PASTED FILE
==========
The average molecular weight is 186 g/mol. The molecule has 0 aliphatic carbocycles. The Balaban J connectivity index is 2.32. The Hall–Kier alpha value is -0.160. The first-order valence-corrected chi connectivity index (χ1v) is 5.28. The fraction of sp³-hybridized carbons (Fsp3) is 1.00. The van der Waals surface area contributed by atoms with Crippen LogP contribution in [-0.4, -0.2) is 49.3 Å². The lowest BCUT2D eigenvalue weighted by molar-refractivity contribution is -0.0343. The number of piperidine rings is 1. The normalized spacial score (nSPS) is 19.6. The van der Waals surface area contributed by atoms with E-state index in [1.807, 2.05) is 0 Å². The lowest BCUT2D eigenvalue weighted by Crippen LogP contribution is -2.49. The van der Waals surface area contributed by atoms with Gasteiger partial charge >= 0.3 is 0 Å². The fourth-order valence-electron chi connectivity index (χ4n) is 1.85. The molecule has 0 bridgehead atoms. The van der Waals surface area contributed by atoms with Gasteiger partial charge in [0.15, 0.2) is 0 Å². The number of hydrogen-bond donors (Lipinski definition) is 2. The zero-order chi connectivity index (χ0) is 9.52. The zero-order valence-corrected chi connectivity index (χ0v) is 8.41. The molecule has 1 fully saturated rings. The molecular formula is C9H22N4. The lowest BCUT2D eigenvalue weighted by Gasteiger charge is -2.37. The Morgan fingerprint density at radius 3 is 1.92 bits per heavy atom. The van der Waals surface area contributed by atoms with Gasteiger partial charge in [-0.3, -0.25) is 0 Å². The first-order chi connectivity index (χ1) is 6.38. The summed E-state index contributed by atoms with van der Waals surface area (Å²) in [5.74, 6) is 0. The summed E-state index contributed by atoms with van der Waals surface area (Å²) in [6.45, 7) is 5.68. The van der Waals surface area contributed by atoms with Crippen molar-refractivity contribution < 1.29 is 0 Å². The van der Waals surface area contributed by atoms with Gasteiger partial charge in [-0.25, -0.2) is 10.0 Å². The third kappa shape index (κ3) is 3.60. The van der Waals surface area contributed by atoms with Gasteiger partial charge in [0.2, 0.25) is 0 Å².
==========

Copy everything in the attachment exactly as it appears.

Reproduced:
The average molecular weight is 186 g/mol. The molecule has 0 aliphatic carbocycles. The Balaban J connectivity index is 2.32. The Hall–Kier alpha value is -0.160. The first-order valence-corrected chi connectivity index (χ1v) is 5.28. The fraction of sp³-hybridized carbons (Fsp3) is 1.00. The van der Waals surface area contributed by atoms with Crippen LogP contribution in [-0.4, -0.2) is 49.3 Å². The lowest BCUT2D eigenvalue weighted by molar-refractivity contribution is -0.0343. The number of piperidine rings is 1. The normalized spacial score (nSPS) is 19.6. The van der Waals surface area contributed by atoms with E-state index in [1.807, 2.05) is 0 Å². The lowest BCUT2D eigenvalue weighted by Crippen LogP contribution is -2.49. The van der Waals surface area contributed by atoms with Gasteiger partial charge >= 0.3 is 0 Å². The fourth-order valence-electron chi connectivity index (χ4n) is 1.85. The molecule has 0 bridgehead atoms. The van der Waals surface area contributed by atoms with Gasteiger partial charge in [0.15, 0.2) is 0 Å². The number of hydrogen-bond donors (Lipinski definition) is 2. The zero-order chi connectivity index (χ0) is 9.52. The zero-order valence-corrected chi connectivity index (χ0v) is 8.41. The molecule has 1 fully saturated rings. The molecular formula is C9H22N4. The lowest BCUT2D eigenvalue weighted by Gasteiger charge is -2.37. The Morgan fingerprint density at radius 3 is 1.92 bits per heavy atom. The van der Waals surface area contributed by atoms with Gasteiger partial charge in [-0.3, -0.25) is 0 Å². The first-order chi connectivity index (χ1) is 6.38. The summed E-state index contributed by atoms with van der Waals surface area (Å²) in [5.74, 6) is 0. The summed E-state index contributed by atoms with van der Waals surface area (Å²) in [6.45, 7) is 5.68. The van der Waals surface area contributed by atoms with Crippen molar-refractivity contribution < 1.29 is 0 Å². The van der Waals surface area contributed by atoms with Gasteiger partial charge in [-0.25, -0.2) is 10.0 Å². The third kappa shape index (κ3) is 3.60. The van der Waals surface area contributed by atoms with Gasteiger partial charge in [0.2, 0.25) is 0 Å².